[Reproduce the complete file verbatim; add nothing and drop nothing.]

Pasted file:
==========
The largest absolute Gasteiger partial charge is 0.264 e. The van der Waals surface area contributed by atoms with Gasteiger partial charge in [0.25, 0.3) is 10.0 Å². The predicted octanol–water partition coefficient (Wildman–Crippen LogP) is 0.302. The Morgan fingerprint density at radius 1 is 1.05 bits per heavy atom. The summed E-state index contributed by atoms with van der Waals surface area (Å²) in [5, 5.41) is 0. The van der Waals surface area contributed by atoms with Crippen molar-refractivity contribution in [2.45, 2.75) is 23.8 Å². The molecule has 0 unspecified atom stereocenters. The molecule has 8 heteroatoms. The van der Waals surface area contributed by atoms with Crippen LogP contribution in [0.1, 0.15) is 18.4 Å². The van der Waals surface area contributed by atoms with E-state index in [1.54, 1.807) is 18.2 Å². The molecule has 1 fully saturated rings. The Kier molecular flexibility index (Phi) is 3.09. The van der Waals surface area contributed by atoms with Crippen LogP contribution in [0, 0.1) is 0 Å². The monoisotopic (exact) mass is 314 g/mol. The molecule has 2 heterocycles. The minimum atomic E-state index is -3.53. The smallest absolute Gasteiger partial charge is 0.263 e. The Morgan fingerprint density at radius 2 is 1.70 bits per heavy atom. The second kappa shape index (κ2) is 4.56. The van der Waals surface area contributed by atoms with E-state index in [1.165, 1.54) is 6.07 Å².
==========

The largest absolute Gasteiger partial charge is 0.264 e. The van der Waals surface area contributed by atoms with Gasteiger partial charge in [0.25, 0.3) is 10.0 Å². The predicted octanol–water partition coefficient (Wildman–Crippen LogP) is 0.302. The Morgan fingerprint density at radius 1 is 1.05 bits per heavy atom. The summed E-state index contributed by atoms with van der Waals surface area (Å²) in [5, 5.41) is 0. The van der Waals surface area contributed by atoms with Crippen molar-refractivity contribution in [2.45, 2.75) is 23.8 Å². The molecule has 0 unspecified atom stereocenters. The molecule has 8 heteroatoms. The van der Waals surface area contributed by atoms with Crippen LogP contribution in [0.1, 0.15) is 18.4 Å². The van der Waals surface area contributed by atoms with E-state index in [1.54, 1.807) is 18.2 Å². The molecule has 1 fully saturated rings. The Kier molecular flexibility index (Phi) is 3.09. The van der Waals surface area contributed by atoms with Crippen LogP contribution in [0, 0.1) is 0 Å². The monoisotopic (exact) mass is 314 g/mol. The molecule has 2 heterocycles. The minimum atomic E-state index is -3.53. The smallest absolute Gasteiger partial charge is 0.263 e. The Morgan fingerprint density at radius 2 is 1.70 bits per heavy atom. The second kappa shape index (κ2) is 4.56. The van der Waals surface area contributed by atoms with E-state index in [1.165, 1.54) is 6.07 Å².